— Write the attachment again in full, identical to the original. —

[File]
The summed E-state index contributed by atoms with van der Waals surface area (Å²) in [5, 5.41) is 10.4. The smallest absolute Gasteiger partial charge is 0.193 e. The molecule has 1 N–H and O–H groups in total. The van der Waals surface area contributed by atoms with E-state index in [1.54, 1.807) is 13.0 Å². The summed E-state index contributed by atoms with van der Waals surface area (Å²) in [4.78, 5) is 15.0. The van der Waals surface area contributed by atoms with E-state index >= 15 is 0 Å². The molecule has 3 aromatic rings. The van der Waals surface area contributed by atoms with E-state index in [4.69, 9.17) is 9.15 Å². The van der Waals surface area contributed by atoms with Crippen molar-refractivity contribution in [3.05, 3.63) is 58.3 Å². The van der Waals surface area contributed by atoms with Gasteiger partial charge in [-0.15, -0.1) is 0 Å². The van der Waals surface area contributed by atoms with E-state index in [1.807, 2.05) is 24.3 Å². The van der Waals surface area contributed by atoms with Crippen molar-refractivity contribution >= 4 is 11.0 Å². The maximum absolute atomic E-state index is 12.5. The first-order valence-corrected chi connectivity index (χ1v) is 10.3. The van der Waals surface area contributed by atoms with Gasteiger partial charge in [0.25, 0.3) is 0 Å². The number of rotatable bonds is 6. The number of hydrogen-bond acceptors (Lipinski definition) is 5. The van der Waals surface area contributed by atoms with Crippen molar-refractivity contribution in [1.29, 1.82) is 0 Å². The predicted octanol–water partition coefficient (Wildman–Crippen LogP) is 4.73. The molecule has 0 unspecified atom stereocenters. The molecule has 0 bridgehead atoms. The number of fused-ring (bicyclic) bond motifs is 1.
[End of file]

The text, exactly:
The summed E-state index contributed by atoms with van der Waals surface area (Å²) in [5, 5.41) is 10.4. The smallest absolute Gasteiger partial charge is 0.193 e. The molecule has 1 N–H and O–H groups in total. The van der Waals surface area contributed by atoms with E-state index in [1.54, 1.807) is 13.0 Å². The summed E-state index contributed by atoms with van der Waals surface area (Å²) in [4.78, 5) is 15.0. The van der Waals surface area contributed by atoms with E-state index >= 15 is 0 Å². The molecule has 3 aromatic rings. The van der Waals surface area contributed by atoms with E-state index in [4.69, 9.17) is 9.15 Å². The van der Waals surface area contributed by atoms with Crippen molar-refractivity contribution in [3.05, 3.63) is 58.3 Å². The van der Waals surface area contributed by atoms with Gasteiger partial charge in [-0.15, -0.1) is 0 Å². The van der Waals surface area contributed by atoms with E-state index in [1.807, 2.05) is 24.3 Å². The van der Waals surface area contributed by atoms with Crippen molar-refractivity contribution >= 4 is 11.0 Å². The maximum absolute atomic E-state index is 12.5. The first-order valence-corrected chi connectivity index (χ1v) is 10.3. The van der Waals surface area contributed by atoms with Gasteiger partial charge in [0.25, 0.3) is 0 Å². The number of rotatable bonds is 6. The number of hydrogen-bond acceptors (Lipinski definition) is 5. The van der Waals surface area contributed by atoms with Crippen molar-refractivity contribution in [1.29, 1.82) is 0 Å². The predicted octanol–water partition coefficient (Wildman–Crippen LogP) is 4.73. The molecule has 0 unspecified atom stereocenters. The molecule has 0 bridgehead atoms. The number of fused-ring (bicyclic) bond motifs is 1.